Query optimization. How it works – one optimization hour from my practice

In this post I would like to describe step-by-step process how a query can be optimized. This is taken from real practice I faced not so long ago.

So, I’ve got a query that joined about 20 tables, had ORDER BY statement and rather complex WHERE clause that looked like:

(JR_Charge.DocNumber like @DocNumber)     
and (JR_Charge.IsDmark = @ShowDeleted or @ShowDeleted = 2)      
and (@OpenLot=2 or (@OpenLot=0 and  isnull(JR_Charge.Quantity,0)>0) or (@OpenLot=1 and  isnull(JR_Charge.Quantity,0)<=0))     
and (@TurnaroundWaste=2 or (@TurnaroundWaste=0 and isnull(JR_Charge.TurnaroundWaste,0)=0) or (@TurnaroundWaste=1 and isnull(JR_Charge.TurnaroundWaste,0)=1))      
and (@HideDeleted != ''1'' OR JR_Charge.IsDMark = 0)

Some tables used in the query contain several millions of records.

It was working rather well but we’ve got a notification that with some parameters it was tremendously slow. We’ve caught the needed set of parameters so I can start optimization process.

To monitor the results of query process first it’s needed to start MS profiler with following parameters.

What I’ve set:

  • SQL:BatchCompleted – to catch that the Transact-SQL batch has completed (RPC:Completed – for stored procedures).
  • All other parameters will generate only additional records in profiler trace and cannot help optimizing the query.
  • Also, I’ve set a filter on the part of the text of the query, to filter only my results.

Before executing the query it’s also needed to turn on option “Include Actual Execution Plan” in SQL Management Studio.

So, at last, all preparations are finished and I can start optimization process. The first results were quite confusing – the query has returned only four records but it has taken 599 sec and 2.2 millions of reads. The development server is not so powerful as production, but this values are for sure unacceptable. So the main task was set: on development server this query must be optimized to work about 10 seconds; also it’s important to reduce amount of reads at least to four times.

The Execution plan did not provide me with any index recommendations, so I’ve paid my attention to key lookups. Key Lookup operator is a bookmark lookup on a table with a clustered index. The use of a Key Lookup operator in a query plan indicates that the query might benefit from performance tuning.

To understand what fields are not covered by the index, you must view the properties of the operation:

In my case – two columns from Output list are not included into covering index. The name of the index to be modified (or as in my case create new index) can be found near the Key Lookup operation:

So the required index must be the following:

IF NOT EXISTS (SELECT * FROM sys.indexes WHERE object_id = OBJECT_ID(N'[dbo].[ Sys_StorageChargeRest]') AND name = N'IX_Sys_StorageChargeRest_ChargeID_ProducerID_WorkshopID_WarehouseEquipmentID_BookcaseNumberID_INCLUDE_WeightNet_WeightGross')
create index IX_Sys_StorageChargeRest_ChargeID_ProducerID_WorkshopID_WarehouseEquipmentID_BookcaseNumberID_INCLUDE_WeightNet_WeightGross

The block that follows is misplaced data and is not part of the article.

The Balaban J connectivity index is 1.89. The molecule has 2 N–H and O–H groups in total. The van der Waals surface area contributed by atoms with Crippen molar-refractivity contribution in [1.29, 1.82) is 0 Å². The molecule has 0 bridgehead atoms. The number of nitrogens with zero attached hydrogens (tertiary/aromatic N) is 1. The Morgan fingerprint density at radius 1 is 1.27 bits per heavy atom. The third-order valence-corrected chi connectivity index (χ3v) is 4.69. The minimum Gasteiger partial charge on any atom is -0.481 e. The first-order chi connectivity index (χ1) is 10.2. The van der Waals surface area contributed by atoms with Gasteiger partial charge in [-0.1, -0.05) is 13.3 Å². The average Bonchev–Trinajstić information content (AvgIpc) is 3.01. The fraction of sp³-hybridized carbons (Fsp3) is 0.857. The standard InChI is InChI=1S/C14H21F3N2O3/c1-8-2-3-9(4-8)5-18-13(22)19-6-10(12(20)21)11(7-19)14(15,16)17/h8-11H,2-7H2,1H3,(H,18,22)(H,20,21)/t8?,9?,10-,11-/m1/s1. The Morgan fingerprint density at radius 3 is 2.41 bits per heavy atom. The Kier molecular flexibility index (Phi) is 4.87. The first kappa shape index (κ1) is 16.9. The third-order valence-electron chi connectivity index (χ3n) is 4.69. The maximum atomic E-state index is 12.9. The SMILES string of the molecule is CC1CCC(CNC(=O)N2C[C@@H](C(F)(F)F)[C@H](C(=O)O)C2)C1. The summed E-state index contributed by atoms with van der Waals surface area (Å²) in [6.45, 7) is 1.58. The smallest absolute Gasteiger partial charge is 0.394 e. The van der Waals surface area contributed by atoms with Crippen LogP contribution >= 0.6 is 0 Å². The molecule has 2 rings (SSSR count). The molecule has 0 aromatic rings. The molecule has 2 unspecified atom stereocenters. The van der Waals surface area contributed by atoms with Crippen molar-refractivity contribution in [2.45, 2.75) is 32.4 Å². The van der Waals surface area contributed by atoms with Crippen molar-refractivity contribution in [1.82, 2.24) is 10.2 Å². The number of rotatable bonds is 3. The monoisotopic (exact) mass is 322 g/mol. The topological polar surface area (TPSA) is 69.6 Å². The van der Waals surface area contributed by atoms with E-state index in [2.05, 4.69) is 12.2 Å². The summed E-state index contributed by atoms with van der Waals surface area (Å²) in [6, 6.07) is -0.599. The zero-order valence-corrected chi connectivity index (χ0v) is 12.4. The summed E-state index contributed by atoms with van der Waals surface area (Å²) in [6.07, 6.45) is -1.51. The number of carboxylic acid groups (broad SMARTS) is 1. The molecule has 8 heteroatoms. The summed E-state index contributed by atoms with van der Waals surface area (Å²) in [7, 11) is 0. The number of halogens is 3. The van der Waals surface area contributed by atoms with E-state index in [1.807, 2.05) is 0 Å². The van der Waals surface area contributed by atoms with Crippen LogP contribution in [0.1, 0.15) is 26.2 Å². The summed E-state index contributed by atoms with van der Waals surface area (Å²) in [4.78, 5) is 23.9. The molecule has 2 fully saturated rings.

on dbo.Sys_StorageChargeRest
(ChargeID, ProducerID, WorkshopID, WarehouseEquipmentID, BookcaseNumberID)
INCLUDE (WeightNet, WeightGross) with fillfactor = 90

I have executed query one more time, and then it was much better: duration 49 sec, Reads 600 thousands. CPU also was down from 18 000 to 7 000. The new Execution plan looked like:

By creating only one index I have improved query duration twelve times but it was still not enough – to provide comfortable conditions for users I have some more optimization work to do. So, I have had to look for other expensive operations. And I’ve found them:

It did not have key lookup, but used Name_ru field, that was not included in the index. Let’s create covering index:

IF NOT EXISTS (SELECT * FROM sys.indexes WHERE object_id = OBJECT_ID(N'[dbo].[Ref_AlloyInternalCH]') AND name = N'IX_Ref_AlloyInternalCH_ID_INCLUDE_Name_ru') BEGIN      
create index IX_Ref_AlloyInternalCH_ID_INCLUDE_Name_ru           
on dbo.Ref_AlloyInternalCH (ID) INCLUDE (Name_ru) with fillfactor = 90

create index IX_Ref_AlloyInternalCH_ID_INCLUDE_Name_ru on
dbo.Ref_AlloyInternalCH (ID) INCLUDE (Name_ru) with fillfactor = 90

The result was improved a bit: duration became 39 seconds (-10 seconds).

Next expensive operation – just do the same:

Add new index:

IF NOT EXISTS (SELECT * FROM sys.indexes WHERE object_id = OBJECT_ID(N'[dbo].[Ref_ChargeMaterialName]') AND name = N'IX_Ref_ChargeMaterialName_ID_INCLUDE_Name_ru') BEGIN      
create index IX_Ref_ChargeMaterialName_ID_INCLUDE_Name_ru on
dbo.Ref_ChargeMaterialName (ID) INCLUDE (Name_ru) with fillfactor = 90

And at last I’ve reached the required results – the query has worked for 11 seconds, reads about 387 thousands. The execution plan now was looking pretty good for me:

To sum up I would like to post the profiler trace of all my experiments:

Добавить комментарий

Ваш адрес email не будет опубликован. Обязательные поля помечены *